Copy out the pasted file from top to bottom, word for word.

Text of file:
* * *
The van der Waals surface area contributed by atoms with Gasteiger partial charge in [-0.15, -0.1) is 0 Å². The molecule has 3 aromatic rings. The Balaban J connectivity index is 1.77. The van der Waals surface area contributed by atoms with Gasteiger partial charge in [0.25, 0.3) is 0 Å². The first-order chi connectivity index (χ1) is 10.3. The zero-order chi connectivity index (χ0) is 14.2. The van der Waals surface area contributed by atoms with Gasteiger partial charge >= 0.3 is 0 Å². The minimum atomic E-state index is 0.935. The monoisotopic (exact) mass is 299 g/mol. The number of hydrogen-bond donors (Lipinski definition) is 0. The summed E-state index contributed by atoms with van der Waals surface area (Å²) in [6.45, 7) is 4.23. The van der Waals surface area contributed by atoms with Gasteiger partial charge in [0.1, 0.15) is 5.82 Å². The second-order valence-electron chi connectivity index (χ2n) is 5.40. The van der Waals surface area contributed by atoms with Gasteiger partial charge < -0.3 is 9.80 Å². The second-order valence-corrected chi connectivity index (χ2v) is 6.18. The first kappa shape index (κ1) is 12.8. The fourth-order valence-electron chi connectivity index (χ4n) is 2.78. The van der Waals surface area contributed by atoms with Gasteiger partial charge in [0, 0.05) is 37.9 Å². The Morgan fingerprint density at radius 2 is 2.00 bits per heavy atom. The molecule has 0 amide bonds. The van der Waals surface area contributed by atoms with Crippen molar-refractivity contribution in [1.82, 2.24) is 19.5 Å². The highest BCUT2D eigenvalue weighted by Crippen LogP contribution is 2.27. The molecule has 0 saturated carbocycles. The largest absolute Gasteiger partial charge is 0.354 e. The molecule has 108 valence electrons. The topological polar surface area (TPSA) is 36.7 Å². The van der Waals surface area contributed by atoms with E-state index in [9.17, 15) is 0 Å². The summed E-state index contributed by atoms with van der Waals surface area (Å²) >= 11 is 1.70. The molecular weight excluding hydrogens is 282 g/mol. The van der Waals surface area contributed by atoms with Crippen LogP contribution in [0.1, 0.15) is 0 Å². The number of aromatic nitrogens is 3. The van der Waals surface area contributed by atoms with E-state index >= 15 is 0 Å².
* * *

The van der Waals surface area contributed by atoms with Gasteiger partial charge in [-0.15, -0.1) is 0 Å². The molecule has 3 aromatic rings. The Balaban J connectivity index is 1.77. The van der Waals surface area contributed by atoms with Gasteiger partial charge in [0.25, 0.3) is 0 Å². The first-order chi connectivity index (χ1) is 10.3. The zero-order chi connectivity index (χ0) is 14.2. The van der Waals surface area contributed by atoms with Gasteiger partial charge >= 0.3 is 0 Å². The minimum atomic E-state index is 0.935. The monoisotopic (exact) mass is 299 g/mol. The number of hydrogen-bond donors (Lipinski definition) is 0. The summed E-state index contributed by atoms with van der Waals surface area (Å²) in [6.45, 7) is 4.23. The van der Waals surface area contributed by atoms with Gasteiger partial charge in [0.1, 0.15) is 5.82 Å². The second-order valence-electron chi connectivity index (χ2n) is 5.40. The van der Waals surface area contributed by atoms with Gasteiger partial charge < -0.3 is 9.80 Å². The second-order valence-corrected chi connectivity index (χ2v) is 6.18. The first kappa shape index (κ1) is 12.8. The fourth-order valence-electron chi connectivity index (χ4n) is 2.78. The van der Waals surface area contributed by atoms with Gasteiger partial charge in [0, 0.05) is 37.9 Å². The Morgan fingerprint density at radius 2 is 2.00 bits per heavy atom. The molecule has 0 amide bonds. The van der Waals surface area contributed by atoms with Crippen molar-refractivity contribution in [1.82, 2.24) is 19.5 Å². The highest BCUT2D eigenvalue weighted by Crippen LogP contribution is 2.27. The molecule has 0 saturated carbocycles. The largest absolute Gasteiger partial charge is 0.354 e. The molecule has 108 valence electrons. The topological polar surface area (TPSA) is 36.7 Å². The van der Waals surface area contributed by atoms with E-state index in [9.17, 15) is 0 Å². The summed E-state index contributed by atoms with van der Waals surface area (Å²) >= 11 is 1.70. The molecular weight excluding hydrogens is 282 g/mol. The van der Waals surface area contributed by atoms with Crippen LogP contribution in [0.1, 0.15) is 0 Å². The number of aromatic nitrogens is 3. The van der Waals surface area contributed by atoms with E-state index >= 15 is 0 Å².